The antioxidant and anti-inflammatory properties of flavonoids are thought to help prevent and treat damage from certain neurological diseases like Alzheimer’s, Parkinson’s, and dementia. Flavonoids may help increase blood flow to the brain, helping to keep cognitive abilities sharp for longer. According to a study from 2012, published in Free Radical Biology and Medicine, researchers Robert J. Williams and Jeremy Spencer found that higher flavonoid intake significantly age-related cognitive decline over the study period. [5]


One of the most extensive studies on flavonoids was done in the Netherlands and published in 1995 in the Journal of the American Medical Association by Dr. Michael G.L. Hertog et al. In it, flavonoid dietary intake was measured across seven different countries, and was found to make as much as a 25% difference in mortality rates due to cardiovascular disease and cancer. Research is still being done to isolate the precise flavonoids that may contribute to longer life spans. [6] [7]

Weight Loss

The anti-inflammatory powers of flavonoids may help counter leptin resistance in the body. Leptin is a hormone that communicates to the body what fat levels are in the body, and how many calories need to be burned. If leptin resistance occurs, the body ceases to get the leptin signal, and people can find that their metabolisms are slower. This can make any kind of weight loss nearly impossible since the body reads reduced calories as starvation and works harder to conserve calories. Flavonoid-heavy foods, especially red or blueberries and juices, can help break down this resistance, allowing the metabolism to function more efficiently. [8]

Diabetes Control

Flavonoids have been linked to the metabolic processes of diabetes II, especially when it comes anthocyanins. They are thought to help regulate glucose and insulin, as well as reduce inflammation. In animal studies, flavonoids led to reduced aldose reductase, increased insulin, and regeneration of damaged pancreatic beta cells. This can be a game-changer for diabetic patients who want to manage their blood sugar in a healthier way and prevent dangerous spikes and drops in glucose levels. [9]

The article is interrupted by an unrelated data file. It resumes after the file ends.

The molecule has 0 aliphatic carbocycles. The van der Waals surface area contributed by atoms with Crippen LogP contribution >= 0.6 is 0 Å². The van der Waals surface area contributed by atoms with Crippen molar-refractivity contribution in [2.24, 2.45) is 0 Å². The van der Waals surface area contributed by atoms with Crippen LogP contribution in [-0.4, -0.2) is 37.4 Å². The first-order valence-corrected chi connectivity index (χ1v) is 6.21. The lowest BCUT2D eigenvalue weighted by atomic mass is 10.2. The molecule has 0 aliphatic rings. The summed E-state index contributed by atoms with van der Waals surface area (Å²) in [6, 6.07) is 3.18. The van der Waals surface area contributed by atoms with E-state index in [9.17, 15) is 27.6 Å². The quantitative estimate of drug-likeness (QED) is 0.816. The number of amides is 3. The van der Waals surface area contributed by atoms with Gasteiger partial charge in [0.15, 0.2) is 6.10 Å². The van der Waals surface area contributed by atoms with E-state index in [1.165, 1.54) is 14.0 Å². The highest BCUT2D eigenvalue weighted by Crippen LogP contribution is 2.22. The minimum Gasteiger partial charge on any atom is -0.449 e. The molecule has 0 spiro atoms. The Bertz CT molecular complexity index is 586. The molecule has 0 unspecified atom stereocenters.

Cardiovascular Disease

The link between flavonoids and a lowered risk of cardiovascular disease is well documented, but the actual mechanics are still being investigated as scientists try to determine which flavonoids are actually responsible for preventing which conditions. Quercetin has been linked to a lowered risk of ischemic heart disease, as well as asthma and lung cancer. Kaempferol, naringenin, and hesperetin were all found to lower the risk for cerebrovascular disease. Multiple flavonoids have been found to help prevent blood clotting, which reduces the risk of heart attack and stroke. [10]

Side Effects

In high doses, the side effects of flavonoid supplementation may outweigh the good. Different flavonoids may have different effects; for instance, quercetin can cause kidney damage in large doses. Other side effects can include nausea and headaches. Most experts recommend getting flavonoids through dietary sources, rather than as supplements. As with any alteration to a health regimen, it is best to speak with your doctor before making major changes to your nutrient intake.

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About the Author

John Staughton is a traveling writer, editor, publisher and photographer with English and Integrative Biology degrees from the University of Illinois in Champaign-Urbana (USA). He co-founded the literary journal, Sheriff Nottingham, and now serves as the Content Director for Stain’d Arts, a non-profit based in Denver, Colorado. On a perpetual journey towards the idea of home, he uses words to educate, inspire, uplift and evolve.